woefully<br>> >> underfunded<br>> >>>>> "No Child Left Behind Act",
brought to you courtesy of our current<br>> >>>>> government officials.
In order to continue qualifying for federal<br>> >>>>> financial aid for
school districts, each school must meet grade<br>> > level<br>> >>>>>
requirements, you know. Well, if a certain percentage of the<br>> >
children<br>> >>>>> can't make it and that prevents the school from
getting funding,<br>> > then<br>> >>>>> what is t

logical step? To reduce the level of difficulty of what<br>> > is<br>>
>>>>> being taught to the lowest common denominator, i.e. dumbing
down.<br>> >>>>> In<br>> >>>>> it's purest form, NCLB would be a godsend
to the children of<br>> >>>>> America...teaching them to reach for the
highest standards. In it's<br>> >>>>> current bastardized version, it's
a nightmare! Political action,<br>> >>>>> though...the strength of
character to stand up for what you believe<br>> >>>>> in...is the only
thing that will change this unfortunate course of<br>> >>>>> action our
elected officials have embarked upon. Write or call your<br>> >>>>>
local federal and state legislators and demand that they fully fund<br>>
>> the<br>> >>>>> NCLB act. Okay...off the soapbox now...sorry,
folks!<br>> >>>>><br>> >>>>><br>> >>>>><br>> >>>>> Melody, IA (Z
5/4)<br>> >>>>><br>> >>>>> "The most beautiful thing we can experience
is the mysterious."<br>> >>>>> --Albert Einstein<br>> >>>>><br>> >>>>>
--- On Mon 05/17, David Franzman < dfranzma@pacbell.net > wrote:<br>>
>>>>> From: David Franzman [mailto: dfranzma@pacbell.net]<br>> >>>>> To:
gardenchat@hort.net<br>> >>>>> Date: Mon, 17 May 2004 20:41:32
-0700<br>> >>>>> Subject: Re: Re: [CHAT] New oleander/schools<br>>
>>>>><br>> >>>>> No, no, no Pam! It's "Can I supersize that for you!"
Man, could I<br>> > tell<br>> >>>>> you<br>stories about my kids school.
They watch more movies than<br>> >>>>> the<br>> >>>>> attendants
at<br>the Sundance Movie Festival. What's worse is that<br>> > not<br>>
>>>>> only are most of the<br>movies out of context with the class
but<br>> > many<br>> >> of<br>> >>>>> them are...ugh...cartoons.<br>Now
are we talking about an<br>> >>>>> elementary<br>> >>>>> school? Nope!
High school. The<br>coup d' grace was when my<br>> >>>>> daughter<br>>
>>>>> came home from school and she told me<br>that they watched,
in<br>> > Spanish<br>> >>>>> class, a Flintstones cartoon
movie...IN<br>ENGLISH! Oh, it did have<br>> >>>>> Spanish subtitles. The
schools are dumbing down<br>our kids a

nd I<br>> > find<br>> >>>>> it repugnant.<br><br>David Franzman<br>A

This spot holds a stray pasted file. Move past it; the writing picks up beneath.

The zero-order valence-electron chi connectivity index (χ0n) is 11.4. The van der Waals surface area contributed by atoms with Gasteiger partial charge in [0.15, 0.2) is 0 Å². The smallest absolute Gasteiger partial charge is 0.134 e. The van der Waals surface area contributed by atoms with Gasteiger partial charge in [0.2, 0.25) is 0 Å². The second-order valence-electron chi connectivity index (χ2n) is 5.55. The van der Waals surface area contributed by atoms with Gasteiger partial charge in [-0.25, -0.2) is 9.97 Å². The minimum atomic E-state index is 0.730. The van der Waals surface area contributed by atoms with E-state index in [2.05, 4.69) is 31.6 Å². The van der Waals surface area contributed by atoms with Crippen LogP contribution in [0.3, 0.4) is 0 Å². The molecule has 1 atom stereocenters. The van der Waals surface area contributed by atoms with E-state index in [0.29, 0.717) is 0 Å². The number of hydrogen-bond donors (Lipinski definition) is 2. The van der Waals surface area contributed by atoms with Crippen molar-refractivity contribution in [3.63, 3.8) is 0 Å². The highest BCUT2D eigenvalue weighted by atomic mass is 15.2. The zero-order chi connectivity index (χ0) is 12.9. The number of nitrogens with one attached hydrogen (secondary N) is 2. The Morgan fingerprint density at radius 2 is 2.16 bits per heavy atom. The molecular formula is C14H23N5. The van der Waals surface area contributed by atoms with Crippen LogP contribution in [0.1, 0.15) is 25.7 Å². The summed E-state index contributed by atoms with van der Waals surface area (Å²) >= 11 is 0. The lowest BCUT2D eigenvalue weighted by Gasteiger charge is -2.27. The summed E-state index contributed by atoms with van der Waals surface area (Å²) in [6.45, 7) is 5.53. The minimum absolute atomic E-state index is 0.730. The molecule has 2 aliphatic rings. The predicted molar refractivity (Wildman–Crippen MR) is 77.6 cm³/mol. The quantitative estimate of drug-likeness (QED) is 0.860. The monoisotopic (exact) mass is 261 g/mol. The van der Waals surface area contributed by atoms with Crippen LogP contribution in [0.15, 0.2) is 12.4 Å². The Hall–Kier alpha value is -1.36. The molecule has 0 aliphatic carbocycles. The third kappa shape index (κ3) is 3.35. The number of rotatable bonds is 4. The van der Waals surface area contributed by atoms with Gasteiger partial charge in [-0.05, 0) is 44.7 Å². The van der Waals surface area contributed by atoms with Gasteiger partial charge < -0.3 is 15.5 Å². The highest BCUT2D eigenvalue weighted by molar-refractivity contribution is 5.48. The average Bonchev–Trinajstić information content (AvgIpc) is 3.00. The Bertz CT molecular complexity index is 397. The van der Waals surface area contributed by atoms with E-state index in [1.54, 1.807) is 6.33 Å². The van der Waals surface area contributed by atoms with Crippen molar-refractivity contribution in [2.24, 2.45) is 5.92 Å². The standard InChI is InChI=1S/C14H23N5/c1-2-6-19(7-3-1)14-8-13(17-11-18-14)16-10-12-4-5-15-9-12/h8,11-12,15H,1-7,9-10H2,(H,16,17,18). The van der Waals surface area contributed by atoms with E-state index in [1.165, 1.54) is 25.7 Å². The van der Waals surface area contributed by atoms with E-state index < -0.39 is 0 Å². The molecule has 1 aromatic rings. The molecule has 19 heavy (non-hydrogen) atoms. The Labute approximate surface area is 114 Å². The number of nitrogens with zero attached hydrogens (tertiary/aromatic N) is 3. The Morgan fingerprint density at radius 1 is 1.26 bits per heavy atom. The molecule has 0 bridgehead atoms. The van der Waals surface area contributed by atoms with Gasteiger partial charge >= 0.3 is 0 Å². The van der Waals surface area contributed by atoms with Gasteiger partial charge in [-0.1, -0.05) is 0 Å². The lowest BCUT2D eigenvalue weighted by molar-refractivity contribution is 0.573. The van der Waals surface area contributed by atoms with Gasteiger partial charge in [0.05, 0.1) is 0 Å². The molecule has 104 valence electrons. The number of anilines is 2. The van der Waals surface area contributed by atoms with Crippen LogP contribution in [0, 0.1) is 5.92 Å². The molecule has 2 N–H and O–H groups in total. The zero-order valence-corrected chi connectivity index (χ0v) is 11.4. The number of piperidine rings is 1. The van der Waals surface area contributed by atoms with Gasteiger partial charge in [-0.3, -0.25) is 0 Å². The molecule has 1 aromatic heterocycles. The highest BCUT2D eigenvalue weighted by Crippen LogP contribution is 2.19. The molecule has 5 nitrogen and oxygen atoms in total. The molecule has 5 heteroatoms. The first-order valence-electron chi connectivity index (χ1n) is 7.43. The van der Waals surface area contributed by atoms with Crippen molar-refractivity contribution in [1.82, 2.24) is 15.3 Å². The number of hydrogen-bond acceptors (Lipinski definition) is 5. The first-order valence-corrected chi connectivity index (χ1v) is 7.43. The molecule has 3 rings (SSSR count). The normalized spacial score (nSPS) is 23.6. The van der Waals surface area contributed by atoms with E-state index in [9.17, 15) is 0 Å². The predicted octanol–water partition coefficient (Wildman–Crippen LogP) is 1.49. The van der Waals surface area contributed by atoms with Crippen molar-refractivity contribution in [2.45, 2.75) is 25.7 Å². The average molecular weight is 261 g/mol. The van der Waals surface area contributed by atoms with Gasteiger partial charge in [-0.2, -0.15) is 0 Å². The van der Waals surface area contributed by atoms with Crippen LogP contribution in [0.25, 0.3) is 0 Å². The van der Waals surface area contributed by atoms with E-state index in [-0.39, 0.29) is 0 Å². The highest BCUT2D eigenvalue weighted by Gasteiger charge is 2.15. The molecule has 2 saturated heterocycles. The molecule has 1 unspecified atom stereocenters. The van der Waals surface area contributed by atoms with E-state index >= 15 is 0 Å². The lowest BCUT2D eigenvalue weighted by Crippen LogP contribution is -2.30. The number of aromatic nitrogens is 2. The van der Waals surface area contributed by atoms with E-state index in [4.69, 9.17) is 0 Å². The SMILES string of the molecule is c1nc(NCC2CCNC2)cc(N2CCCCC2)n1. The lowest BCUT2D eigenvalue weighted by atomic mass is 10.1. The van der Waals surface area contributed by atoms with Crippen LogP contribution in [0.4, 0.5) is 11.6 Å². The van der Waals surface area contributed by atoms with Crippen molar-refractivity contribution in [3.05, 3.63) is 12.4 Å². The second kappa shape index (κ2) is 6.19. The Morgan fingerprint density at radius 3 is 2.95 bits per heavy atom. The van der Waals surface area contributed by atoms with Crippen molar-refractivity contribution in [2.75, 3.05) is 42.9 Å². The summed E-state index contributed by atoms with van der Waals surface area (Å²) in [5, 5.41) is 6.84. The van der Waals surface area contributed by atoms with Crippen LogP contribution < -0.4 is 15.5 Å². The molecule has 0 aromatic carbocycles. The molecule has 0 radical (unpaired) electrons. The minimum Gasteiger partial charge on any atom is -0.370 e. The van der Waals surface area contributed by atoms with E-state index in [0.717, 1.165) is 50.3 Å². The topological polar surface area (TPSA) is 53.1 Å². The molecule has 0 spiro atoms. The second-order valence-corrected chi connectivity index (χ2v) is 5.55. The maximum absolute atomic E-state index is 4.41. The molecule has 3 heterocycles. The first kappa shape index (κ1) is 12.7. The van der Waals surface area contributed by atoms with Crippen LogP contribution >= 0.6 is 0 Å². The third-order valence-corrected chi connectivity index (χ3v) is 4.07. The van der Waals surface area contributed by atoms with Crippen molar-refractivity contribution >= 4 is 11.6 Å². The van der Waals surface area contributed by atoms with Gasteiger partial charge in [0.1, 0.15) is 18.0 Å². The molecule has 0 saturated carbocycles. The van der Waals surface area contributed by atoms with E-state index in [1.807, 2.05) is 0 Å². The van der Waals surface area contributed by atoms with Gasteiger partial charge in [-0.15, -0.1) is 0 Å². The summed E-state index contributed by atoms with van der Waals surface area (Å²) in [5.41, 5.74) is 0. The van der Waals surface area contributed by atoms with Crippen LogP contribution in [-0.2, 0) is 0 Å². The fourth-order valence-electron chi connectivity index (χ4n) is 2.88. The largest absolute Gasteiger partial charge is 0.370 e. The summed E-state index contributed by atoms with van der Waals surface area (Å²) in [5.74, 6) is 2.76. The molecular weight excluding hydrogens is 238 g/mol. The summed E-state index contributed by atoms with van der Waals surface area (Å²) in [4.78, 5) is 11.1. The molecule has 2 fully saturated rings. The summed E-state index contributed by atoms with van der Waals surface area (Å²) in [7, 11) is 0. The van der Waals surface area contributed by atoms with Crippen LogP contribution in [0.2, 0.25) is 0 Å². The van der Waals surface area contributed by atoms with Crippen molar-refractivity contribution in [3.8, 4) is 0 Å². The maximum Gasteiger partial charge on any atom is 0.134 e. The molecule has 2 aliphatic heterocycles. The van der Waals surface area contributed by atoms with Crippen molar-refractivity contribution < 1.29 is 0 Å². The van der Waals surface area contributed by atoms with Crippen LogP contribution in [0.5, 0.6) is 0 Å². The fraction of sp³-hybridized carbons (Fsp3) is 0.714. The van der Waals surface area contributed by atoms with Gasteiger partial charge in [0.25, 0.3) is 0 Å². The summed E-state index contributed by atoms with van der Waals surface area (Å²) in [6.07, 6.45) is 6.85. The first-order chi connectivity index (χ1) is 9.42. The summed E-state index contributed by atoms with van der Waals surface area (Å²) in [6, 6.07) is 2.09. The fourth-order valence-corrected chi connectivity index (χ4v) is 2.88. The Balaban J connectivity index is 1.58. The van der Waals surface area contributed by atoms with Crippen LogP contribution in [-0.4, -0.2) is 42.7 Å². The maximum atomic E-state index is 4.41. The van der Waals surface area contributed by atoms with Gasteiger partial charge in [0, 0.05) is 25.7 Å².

Touch of the<br>> >>>>> Tropics<br>www.atouchofthetropics.net<br>-----
Original<br>> > Message -----<br>> >>>>> <br>From:
<gardenqueen@academicplanet.com><br>To:<br>> >>>>>
<gardenchat@hort.net><br>Sent: Monday, May 17, 2004 7:35<br>> >>
PM<br>Subject:<br>> >>>>> Re: Re: [CHAT] New
oleander/schools<br><br><br>> Agreed. I've seen<br>> >> what<br>> >>>>>
the local public schools produce here - you want<br>fries w/ that?<br>>
>>>>> Appalling.<br>><br>> Pam Evans<br>> Kemp, TX<br>> zone
8A<br>><br>> >>>>> -----<br>> >>>>> Original Message -----<br>> From:
james singer<br>> Sent: 5/17/2004<br>> >>>>> 4:24:57 PM<br>> To:
gardenchat@hort.net<br>> Subject: Re: [CHAT]<br>> >>>>> New<br>> >>>>>
oleander<br>><br>> > Yes, they are. And I think the Montessori<br>>
>>>>> environment is perfect to<br>> > bring out their curiosity. I
think<br>> >> the<br>> >>>>> best part--that older children<br>> > have
responsibilities in the<br>> >>>>> education of younger
children--encourages<br>> > a kind of<br>> >> intellectual<br>> >>>>>
development that simply does not occur in other<br>> > settings.<br>>
>>>>> And<br>> > I<br>> >>>>> think that is why a high percentage of
Montessori<br>> > graduates<br>> >>>>> succeed at university.<br>>
><br>> ><br>> > On Monday, May 17,<br>> >>>>> 2004,<br>> >> at<br>>
>>>>> 09:04 AM, Zemuly@aol.com wrote:<br>> ><br>> > > In a message
dated<br>> >>>>> 5/17/2004 4:08:07 AM Central Standard Time,<br>> >
><br>> >>>>> jsinger@igc.org<br>> >>>>> writes:<br>> > > Ms. Fatma
teaches the primary grades in a<br>> > Montessori<br>> >>>>>
school.<br>> > > I volunteer with that same age group at our local<br>>
>>>>> Montessori school.<br>> > > That<br>> > > age is the gre<br>>
>>>>><br>> >>>>> atest. They are adorable and so eager to learn.<br>> >
> zem<br>> ><br>> >>>>>> <br>> > ><br>> >>>><br>> >>><br>> >><br>> >>
<br>> >> <br>><br>> >>>>>>> Support hort.net -- join the hort